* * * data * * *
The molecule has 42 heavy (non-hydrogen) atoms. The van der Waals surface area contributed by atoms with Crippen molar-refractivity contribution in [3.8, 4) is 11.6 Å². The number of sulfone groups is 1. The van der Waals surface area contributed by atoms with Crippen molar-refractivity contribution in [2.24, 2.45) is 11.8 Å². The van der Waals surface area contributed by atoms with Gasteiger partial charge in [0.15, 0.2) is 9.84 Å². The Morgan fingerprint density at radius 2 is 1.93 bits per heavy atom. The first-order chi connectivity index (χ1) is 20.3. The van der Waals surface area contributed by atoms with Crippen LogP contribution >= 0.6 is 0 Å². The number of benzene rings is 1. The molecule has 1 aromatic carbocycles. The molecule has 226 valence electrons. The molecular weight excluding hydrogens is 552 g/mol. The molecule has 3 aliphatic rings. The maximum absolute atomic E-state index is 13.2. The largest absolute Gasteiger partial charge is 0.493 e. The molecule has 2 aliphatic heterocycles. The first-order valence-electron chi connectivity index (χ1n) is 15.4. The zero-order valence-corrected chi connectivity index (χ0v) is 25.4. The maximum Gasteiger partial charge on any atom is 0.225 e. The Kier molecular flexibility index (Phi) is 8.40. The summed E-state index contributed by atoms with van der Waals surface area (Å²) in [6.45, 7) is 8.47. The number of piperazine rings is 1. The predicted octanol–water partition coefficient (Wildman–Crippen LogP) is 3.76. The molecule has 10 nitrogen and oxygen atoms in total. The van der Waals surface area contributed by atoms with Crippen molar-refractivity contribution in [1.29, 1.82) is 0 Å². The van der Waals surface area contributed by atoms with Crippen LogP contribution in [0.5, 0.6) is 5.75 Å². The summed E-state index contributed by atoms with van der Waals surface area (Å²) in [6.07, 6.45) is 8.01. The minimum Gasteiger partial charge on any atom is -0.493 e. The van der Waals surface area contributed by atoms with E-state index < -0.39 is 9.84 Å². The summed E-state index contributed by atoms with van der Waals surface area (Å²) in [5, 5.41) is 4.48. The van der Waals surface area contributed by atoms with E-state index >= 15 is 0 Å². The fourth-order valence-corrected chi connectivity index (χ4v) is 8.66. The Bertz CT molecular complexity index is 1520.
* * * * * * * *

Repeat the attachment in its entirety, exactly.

The molecule has 42 heavy (non-hydrogen) atoms. The van der Waals surface area contributed by atoms with Crippen molar-refractivity contribution in [3.8, 4) is 11.6 Å². The number of sulfone groups is 1. The van der Waals surface area contributed by atoms with Crippen molar-refractivity contribution in [2.24, 2.45) is 11.8 Å². The van der Waals surface area contributed by atoms with Gasteiger partial charge in [0.15, 0.2) is 9.84 Å². The Morgan fingerprint density at radius 2 is 1.93 bits per heavy atom. The first-order chi connectivity index (χ1) is 20.3. The van der Waals surface area contributed by atoms with Crippen LogP contribution >= 0.6 is 0 Å². The number of benzene rings is 1. The molecule has 1 aromatic carbocycles. The molecule has 226 valence electrons. The molecular weight excluding hydrogens is 552 g/mol. The molecule has 3 aliphatic rings. The maximum absolute atomic E-state index is 13.2. The largest absolute Gasteiger partial charge is 0.493 e. The molecule has 2 aliphatic heterocycles. The first-order valence-electron chi connectivity index (χ1n) is 15.4. The zero-order valence-corrected chi connectivity index (χ0v) is 25.4. The maximum Gasteiger partial charge on any atom is 0.225 e. The Kier molecular flexibility index (Phi) is 8.40. The summed E-state index contributed by atoms with van der Waals surface area (Å²) in [6.45, 7) is 8.47. The number of piperazine rings is 1. The predicted octanol–water partition coefficient (Wildman–Crippen LogP) is 3.76. The molecule has 10 nitrogen and oxygen atoms in total. The van der Waals surface area contributed by atoms with Crippen molar-refractivity contribution in [1.29, 1.82) is 0 Å². The van der Waals surface area contributed by atoms with Crippen LogP contribution in [0.5, 0.6) is 5.75 Å². The summed E-state index contributed by atoms with van der Waals surface area (Å²) in [6.07, 6.45) is 8.01. The minimum Gasteiger partial charge on any atom is -0.493 e. The van der Waals surface area contributed by atoms with E-state index < -0.39 is 9.84 Å². The summed E-state index contributed by atoms with van der Waals surface area (Å²) in [5, 5.41) is 4.48. The van der Waals surface area contributed by atoms with E-state index >= 15 is 0 Å². The fourth-order valence-corrected chi connectivity index (χ4v) is 8.66. The Bertz CT molecular complexity index is 1520.